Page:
A food drive aimed at allowing Walmart employees to help each other during the holiday season is being denounced as a "moral outrage" by workers' groups.
Purple and orange bins have been placed in an employees-only area of the world's largest retailer's Atlantic Boulevard location in Canton, The Plain Dealer reports.
"Please donate food items here so associates in need can enjoy Thanksgiving dinner," a sign posted to the bins reads.
A Walmart spokesman said the collection bins are an example of how employees look out for each other, in this case, by collecting food for less fortunate co-workers.
"It is for associates who have had some hardships come up," Kory Lundberg told the Plain Dealer. "Maybe their spouse lost a job … This is part of the company's culture to rally around associates and take care of them when they face extreme hardships."
But activists who have long targeted the company over its pay scale say that allowing the food drive is a backhanded admission that some of its workers are not paid enough to put food on their tables.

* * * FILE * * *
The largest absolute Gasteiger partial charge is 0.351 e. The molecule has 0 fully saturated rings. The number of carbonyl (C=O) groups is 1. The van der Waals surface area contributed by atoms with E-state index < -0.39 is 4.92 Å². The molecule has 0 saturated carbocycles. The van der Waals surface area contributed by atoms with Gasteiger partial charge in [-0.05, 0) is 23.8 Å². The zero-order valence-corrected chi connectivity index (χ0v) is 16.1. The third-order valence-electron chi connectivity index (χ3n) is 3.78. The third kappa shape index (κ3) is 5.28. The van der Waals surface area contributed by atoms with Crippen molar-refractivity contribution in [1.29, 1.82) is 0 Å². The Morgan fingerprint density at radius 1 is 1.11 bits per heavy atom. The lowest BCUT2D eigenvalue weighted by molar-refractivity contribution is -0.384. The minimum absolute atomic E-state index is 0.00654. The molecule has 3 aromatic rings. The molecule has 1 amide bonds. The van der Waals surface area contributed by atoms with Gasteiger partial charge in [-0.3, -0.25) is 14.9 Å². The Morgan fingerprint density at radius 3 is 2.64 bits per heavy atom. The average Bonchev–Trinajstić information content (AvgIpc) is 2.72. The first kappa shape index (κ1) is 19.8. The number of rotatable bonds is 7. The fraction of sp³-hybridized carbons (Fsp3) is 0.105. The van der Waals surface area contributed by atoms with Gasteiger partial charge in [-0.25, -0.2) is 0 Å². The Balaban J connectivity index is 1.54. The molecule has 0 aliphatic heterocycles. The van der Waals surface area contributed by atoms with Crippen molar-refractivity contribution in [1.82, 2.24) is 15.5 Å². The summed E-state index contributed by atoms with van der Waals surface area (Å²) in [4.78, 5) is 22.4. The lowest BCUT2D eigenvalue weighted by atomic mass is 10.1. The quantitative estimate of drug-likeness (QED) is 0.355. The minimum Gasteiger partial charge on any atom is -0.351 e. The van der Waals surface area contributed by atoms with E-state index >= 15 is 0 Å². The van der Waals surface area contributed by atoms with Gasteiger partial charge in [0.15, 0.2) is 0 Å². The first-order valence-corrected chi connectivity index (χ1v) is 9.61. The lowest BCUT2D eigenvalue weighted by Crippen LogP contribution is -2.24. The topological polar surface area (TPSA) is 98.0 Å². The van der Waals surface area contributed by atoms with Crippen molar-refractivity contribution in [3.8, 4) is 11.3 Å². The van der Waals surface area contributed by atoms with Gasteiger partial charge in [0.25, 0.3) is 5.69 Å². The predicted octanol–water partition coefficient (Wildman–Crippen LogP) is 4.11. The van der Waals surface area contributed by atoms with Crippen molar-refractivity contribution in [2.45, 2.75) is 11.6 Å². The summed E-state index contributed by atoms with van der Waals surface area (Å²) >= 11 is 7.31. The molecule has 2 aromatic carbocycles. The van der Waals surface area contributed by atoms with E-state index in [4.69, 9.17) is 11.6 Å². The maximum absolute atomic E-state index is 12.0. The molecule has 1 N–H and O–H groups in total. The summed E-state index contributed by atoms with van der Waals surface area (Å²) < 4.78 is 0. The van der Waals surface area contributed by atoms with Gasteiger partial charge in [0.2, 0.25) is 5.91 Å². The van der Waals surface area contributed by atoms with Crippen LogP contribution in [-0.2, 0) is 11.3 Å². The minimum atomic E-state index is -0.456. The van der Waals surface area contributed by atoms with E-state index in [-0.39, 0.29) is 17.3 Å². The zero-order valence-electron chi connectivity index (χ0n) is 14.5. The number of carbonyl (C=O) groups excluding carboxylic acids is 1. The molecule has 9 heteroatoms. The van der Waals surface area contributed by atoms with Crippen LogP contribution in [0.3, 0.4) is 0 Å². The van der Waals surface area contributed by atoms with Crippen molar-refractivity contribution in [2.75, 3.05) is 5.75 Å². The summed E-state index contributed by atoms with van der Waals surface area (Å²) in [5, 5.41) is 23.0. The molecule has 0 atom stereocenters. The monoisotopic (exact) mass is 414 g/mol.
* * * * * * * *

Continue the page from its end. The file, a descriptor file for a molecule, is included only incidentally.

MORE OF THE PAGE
"That Walmart would have the audacity to ask low-wage workers to donate food to other low-wage workers — to me, it is a moral outrage," Norma Mills, an organizer with Stand Up for Ohio, told the newspaper.
The controversy comes as stock clerks and other low-wage workers at Walmart in Cincinnati and Dayton, in the southern part of the state, were scheduled to go on strike Monday. The strikes are being held by the Organization United for Respect at Walmart. An organizer for the group said the collection bins at the Canton store help make the point that Walmart workers deserve better pay.
"Why would a company do that?" she told the newspaper. "The company needs to stand up and give them their 40 hours and a living wage, so they don't have to worry about whether they can afford Thanksgiving."
Lundberg defended the company's treatment of workers, and said it takes extra steps to help those that have financial problems. He noted that employees can also receive grants up to $1,500 via its Associates in Critical Need Trust, which can be used to address homelessness, serious medical illness and major repairs to primary vehicles. Grants totaling $80 million have been made since 2001, the newpspaper reports.